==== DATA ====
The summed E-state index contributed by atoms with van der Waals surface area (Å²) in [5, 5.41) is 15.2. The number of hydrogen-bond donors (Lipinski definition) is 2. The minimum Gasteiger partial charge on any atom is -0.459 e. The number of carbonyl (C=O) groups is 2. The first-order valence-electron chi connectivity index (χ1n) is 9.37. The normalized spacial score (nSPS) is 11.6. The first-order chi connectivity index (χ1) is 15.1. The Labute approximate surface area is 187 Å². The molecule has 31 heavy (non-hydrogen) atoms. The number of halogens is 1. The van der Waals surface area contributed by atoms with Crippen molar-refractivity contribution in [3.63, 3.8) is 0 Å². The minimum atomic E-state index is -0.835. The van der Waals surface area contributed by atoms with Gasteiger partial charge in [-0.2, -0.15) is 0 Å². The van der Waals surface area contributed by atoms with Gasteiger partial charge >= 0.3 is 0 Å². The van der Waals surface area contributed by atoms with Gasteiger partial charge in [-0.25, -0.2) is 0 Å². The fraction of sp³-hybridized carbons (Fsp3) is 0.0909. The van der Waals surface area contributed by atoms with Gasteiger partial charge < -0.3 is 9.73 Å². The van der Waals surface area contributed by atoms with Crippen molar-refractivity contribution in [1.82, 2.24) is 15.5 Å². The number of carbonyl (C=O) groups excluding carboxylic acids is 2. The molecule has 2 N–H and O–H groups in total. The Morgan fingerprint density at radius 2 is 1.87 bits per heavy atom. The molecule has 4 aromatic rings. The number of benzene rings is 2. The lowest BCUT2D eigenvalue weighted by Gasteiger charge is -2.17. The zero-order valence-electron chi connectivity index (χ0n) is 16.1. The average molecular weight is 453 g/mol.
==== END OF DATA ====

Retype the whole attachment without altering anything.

The summed E-state index contributed by atoms with van der Waals surface area (Å²) in [5, 5.41) is 15.2. The number of hydrogen-bond donors (Lipinski definition) is 2. The minimum Gasteiger partial charge on any atom is -0.459 e. The number of carbonyl (C=O) groups is 2. The first-order valence-electron chi connectivity index (χ1n) is 9.37. The normalized spacial score (nSPS) is 11.6. The first-order chi connectivity index (χ1) is 15.1. The Labute approximate surface area is 187 Å². The molecule has 31 heavy (non-hydrogen) atoms. The number of halogens is 1. The van der Waals surface area contributed by atoms with Crippen molar-refractivity contribution in [3.63, 3.8) is 0 Å². The minimum atomic E-state index is -0.835. The van der Waals surface area contributed by atoms with Gasteiger partial charge in [-0.2, -0.15) is 0 Å². The van der Waals surface area contributed by atoms with Gasteiger partial charge >= 0.3 is 0 Å². The van der Waals surface area contributed by atoms with Gasteiger partial charge in [-0.25, -0.2) is 0 Å². The fraction of sp³-hybridized carbons (Fsp3) is 0.0909. The van der Waals surface area contributed by atoms with Gasteiger partial charge < -0.3 is 9.73 Å². The van der Waals surface area contributed by atoms with Crippen molar-refractivity contribution in [1.82, 2.24) is 15.5 Å². The number of carbonyl (C=O) groups excluding carboxylic acids is 2. The molecule has 2 N–H and O–H groups in total. The Morgan fingerprint density at radius 2 is 1.87 bits per heavy atom. The molecule has 4 aromatic rings. The number of benzene rings is 2. The lowest BCUT2D eigenvalue weighted by Gasteiger charge is -2.17. The zero-order valence-electron chi connectivity index (χ0n) is 16.1. The average molecular weight is 453 g/mol.